CEU_SC_Proposal (draft)

Proposal for a Sustainable Campus at CEU

 

 

 

1. Introduction

 

On January 18, 2010 a meeting was held between Liviu Matei (Chief Operating Officer), John Harbord (Director of Center for Academic Writing) and Jens Trummer (Adjunct Lecturer) to introduce and discuss the Sustainable Campus (SC) Initiative (see SC Framework Concept in Appendix 1).

 

The advantages for CEU and its community of implementing an SC are:

 

-          Practical realization of CEU’s "Sustainable Development Policy" (see Annex 2 of Appendix 1 below)

-          Help implement CEU’s mission and values

-          Promote and increase awareness and education about sustainability and related issues among CEU’s stakeholders (students, employees and the larger community)

-          Introduce, showcase, lead and promote sustainability in CEE Universities

-          Reduce CEU’s environmental footprint/impact and improve sustainability within its operations

-          Represent an additional tool to attract students and advertise the CEU and its values;

-          Complement on-going and future project and research work of the Center for Business and Society and the Center for Climate Change and Sustainable Energy Policy

-          Encourage student participation and improve faculty-student interaction (through the environmental student group Oikos or other independent initiatives).

-          Support students’ academic work through encouraging case studies, thesis, etc. on programs relating to the sustainable campus concept

-          Involve students in the design, prioritization, implementation and monitoring phases, thereby giving them a practical understanding of managing sustainability.

During the afore-mentioned meeting, it was agreed to prepare a proposal with detailed programs outlining:

 

  1. Current practices
  2. Proposed recommendations aimed at improving sustainability, and
  3. Indicating financial costs and benefits of the proposed SC programs (where possible)

 

Tasks were divided among the current SC participants:

 

  1. Center for Business and Society of the CEU Business School (Peter Hardi and Jens Trummer):

-          Overall proposal coordination and preparation

-          Catering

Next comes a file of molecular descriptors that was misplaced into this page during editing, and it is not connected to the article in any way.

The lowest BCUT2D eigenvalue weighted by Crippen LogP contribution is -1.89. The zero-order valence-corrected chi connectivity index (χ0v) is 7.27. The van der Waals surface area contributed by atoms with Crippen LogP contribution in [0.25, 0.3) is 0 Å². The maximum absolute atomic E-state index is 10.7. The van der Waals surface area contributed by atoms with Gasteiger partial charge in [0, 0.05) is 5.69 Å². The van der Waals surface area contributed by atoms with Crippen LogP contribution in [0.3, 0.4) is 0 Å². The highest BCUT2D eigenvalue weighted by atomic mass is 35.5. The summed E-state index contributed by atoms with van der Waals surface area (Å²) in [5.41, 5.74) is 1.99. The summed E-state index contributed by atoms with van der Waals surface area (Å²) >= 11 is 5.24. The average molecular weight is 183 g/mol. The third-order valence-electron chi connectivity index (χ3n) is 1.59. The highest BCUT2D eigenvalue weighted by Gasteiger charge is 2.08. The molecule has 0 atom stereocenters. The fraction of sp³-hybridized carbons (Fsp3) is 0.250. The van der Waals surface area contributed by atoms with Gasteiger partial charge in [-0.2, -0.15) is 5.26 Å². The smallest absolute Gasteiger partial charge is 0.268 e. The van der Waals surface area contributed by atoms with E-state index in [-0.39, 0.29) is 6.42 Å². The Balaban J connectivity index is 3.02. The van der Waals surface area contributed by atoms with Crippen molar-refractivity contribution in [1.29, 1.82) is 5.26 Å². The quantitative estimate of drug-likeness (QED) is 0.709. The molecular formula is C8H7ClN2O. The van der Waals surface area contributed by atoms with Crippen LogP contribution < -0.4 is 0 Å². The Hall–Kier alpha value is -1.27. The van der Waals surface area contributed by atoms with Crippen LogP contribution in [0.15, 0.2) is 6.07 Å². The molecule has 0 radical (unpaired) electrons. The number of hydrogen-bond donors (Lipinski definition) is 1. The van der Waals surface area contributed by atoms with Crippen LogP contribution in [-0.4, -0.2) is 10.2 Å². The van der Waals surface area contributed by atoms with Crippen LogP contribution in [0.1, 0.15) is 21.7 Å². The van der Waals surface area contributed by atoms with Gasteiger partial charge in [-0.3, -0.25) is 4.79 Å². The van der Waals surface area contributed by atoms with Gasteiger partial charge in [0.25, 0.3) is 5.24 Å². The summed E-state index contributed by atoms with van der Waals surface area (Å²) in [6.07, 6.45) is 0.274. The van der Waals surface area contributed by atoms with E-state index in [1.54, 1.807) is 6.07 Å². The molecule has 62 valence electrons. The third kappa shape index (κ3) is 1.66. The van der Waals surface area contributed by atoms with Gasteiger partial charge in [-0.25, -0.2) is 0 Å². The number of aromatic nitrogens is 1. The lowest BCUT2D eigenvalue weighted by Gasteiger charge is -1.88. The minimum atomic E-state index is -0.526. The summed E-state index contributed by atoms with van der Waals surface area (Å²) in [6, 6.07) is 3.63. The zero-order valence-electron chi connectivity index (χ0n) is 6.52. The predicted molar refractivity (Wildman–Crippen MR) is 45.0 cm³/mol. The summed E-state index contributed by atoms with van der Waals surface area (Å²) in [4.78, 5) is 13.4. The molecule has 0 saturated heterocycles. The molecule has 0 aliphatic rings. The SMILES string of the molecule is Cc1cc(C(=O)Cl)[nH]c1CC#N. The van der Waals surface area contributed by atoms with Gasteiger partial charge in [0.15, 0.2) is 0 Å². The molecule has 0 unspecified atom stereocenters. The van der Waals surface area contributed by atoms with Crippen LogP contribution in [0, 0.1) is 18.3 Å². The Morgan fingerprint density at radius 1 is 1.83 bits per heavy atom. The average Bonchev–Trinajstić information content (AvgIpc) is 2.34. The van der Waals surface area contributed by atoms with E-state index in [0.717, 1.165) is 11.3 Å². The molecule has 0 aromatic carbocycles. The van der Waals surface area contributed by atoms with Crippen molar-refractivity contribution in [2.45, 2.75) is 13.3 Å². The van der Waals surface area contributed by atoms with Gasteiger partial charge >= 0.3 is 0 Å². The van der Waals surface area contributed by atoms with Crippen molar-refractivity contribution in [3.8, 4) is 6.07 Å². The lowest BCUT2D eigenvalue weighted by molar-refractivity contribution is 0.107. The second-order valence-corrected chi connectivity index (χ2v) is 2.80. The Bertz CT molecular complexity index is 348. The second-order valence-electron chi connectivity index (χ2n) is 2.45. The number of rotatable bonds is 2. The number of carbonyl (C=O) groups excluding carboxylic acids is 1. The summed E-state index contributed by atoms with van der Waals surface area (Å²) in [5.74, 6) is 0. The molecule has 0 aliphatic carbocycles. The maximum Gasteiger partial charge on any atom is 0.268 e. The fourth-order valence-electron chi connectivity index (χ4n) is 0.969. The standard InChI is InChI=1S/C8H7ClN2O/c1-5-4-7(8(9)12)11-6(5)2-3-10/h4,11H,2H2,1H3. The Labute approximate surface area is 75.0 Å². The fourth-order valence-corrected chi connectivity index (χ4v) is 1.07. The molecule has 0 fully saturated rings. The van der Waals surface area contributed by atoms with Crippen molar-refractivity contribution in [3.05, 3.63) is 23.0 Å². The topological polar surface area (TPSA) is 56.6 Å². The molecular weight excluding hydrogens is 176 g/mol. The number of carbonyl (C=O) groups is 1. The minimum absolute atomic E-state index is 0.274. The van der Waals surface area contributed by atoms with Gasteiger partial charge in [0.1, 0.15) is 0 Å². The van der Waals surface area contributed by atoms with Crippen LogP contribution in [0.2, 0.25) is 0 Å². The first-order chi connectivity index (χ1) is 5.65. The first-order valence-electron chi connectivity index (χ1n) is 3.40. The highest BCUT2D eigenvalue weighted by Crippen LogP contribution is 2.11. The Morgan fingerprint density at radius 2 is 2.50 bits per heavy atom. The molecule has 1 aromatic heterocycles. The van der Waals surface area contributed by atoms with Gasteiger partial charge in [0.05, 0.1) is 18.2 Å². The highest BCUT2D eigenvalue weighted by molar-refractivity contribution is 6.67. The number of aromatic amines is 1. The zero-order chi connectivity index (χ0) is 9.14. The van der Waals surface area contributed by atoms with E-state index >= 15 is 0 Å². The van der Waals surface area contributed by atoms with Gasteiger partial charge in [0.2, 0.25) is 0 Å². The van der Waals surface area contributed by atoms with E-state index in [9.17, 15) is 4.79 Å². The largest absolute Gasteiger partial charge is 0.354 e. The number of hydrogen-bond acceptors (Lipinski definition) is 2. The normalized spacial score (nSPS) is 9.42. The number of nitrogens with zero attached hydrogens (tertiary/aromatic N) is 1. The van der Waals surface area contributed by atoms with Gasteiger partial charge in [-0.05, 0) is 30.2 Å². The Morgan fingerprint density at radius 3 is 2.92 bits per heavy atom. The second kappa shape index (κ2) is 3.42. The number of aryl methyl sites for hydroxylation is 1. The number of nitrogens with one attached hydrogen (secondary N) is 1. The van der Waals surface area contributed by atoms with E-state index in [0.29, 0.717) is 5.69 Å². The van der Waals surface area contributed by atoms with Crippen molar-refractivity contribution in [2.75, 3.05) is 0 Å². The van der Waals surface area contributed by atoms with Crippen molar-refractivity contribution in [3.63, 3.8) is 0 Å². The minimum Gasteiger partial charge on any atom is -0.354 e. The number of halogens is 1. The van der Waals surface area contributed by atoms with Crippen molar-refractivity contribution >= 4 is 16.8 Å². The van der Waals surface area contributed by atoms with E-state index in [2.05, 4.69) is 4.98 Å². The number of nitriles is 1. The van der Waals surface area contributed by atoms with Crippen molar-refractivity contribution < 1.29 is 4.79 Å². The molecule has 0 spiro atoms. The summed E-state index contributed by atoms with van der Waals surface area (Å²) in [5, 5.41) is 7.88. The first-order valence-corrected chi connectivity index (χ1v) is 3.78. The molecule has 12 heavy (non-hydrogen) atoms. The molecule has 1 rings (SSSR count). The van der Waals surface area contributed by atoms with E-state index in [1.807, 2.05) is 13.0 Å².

-          Waste Management

 

  1. Center for Climate Change and Sustainable Energy Policy (3CSEP, Diana Ürge-Vorsatz and Felix Bubenheimer):

-          Matters related to energy efficiency (lighting, heating, etc.)

 

  1. Center for Academic Writing (John Harbord):

-          Education Value of SC

 

In order to ensure continuity of the SC initiative, this proposal also includes the suggestion of a part-time or full-time staff to manage the initiatives discussed in this proposal, and who will identify, design, coordinate with different departments and manage/coordinate additional programs.

 

 

 

2. Proposal Components

 

The below proposal includes:

 

  1. Current situation, recommendations to improve sustainability and – if possible – estimated financial costs and benefits of specific programs.
  2. Rationalization and job description of a part- or full-time staff to manage and coordinate the SC thereby ensuring continuity.

 

 

2.1. SC Programs

 

 

2.1.1. Education

 

During the research for and preparation of the following SC components, the participants learned that various environmentally-sound practices are already in place (these are discussed in detail in this Section 2.1.). Regretfully, none of these programs are being communicated to CEU’s stakeholders, thereby foregoing the educational value that would encourage long-term changes of behavioral patterns among the Universities students, staff and faculty.

 

The following section why and how the SC can encourage and promote sustainability through education was prepared by John Harbord:

 

Arguably the most important thing a university can do to foster sustainable lifestyles is neither recycling nor saving energy nor avoiding waste, but educating students. While recycling and energy saving are virtues in themselves, their impact is greatly diminished if students can ignore them or assume that they are just the responsibility of the institution. The most important task during the year students spend with CEU is to make them feel that the sustainable lifestyle and habits that CEU supports and takes for granted are desirable, normal and things, habits to be taken home and inculcated into their local populations when they return to their countries, that this is ‘the way things should be done’ by civilized, socially and environmentally aware citizens.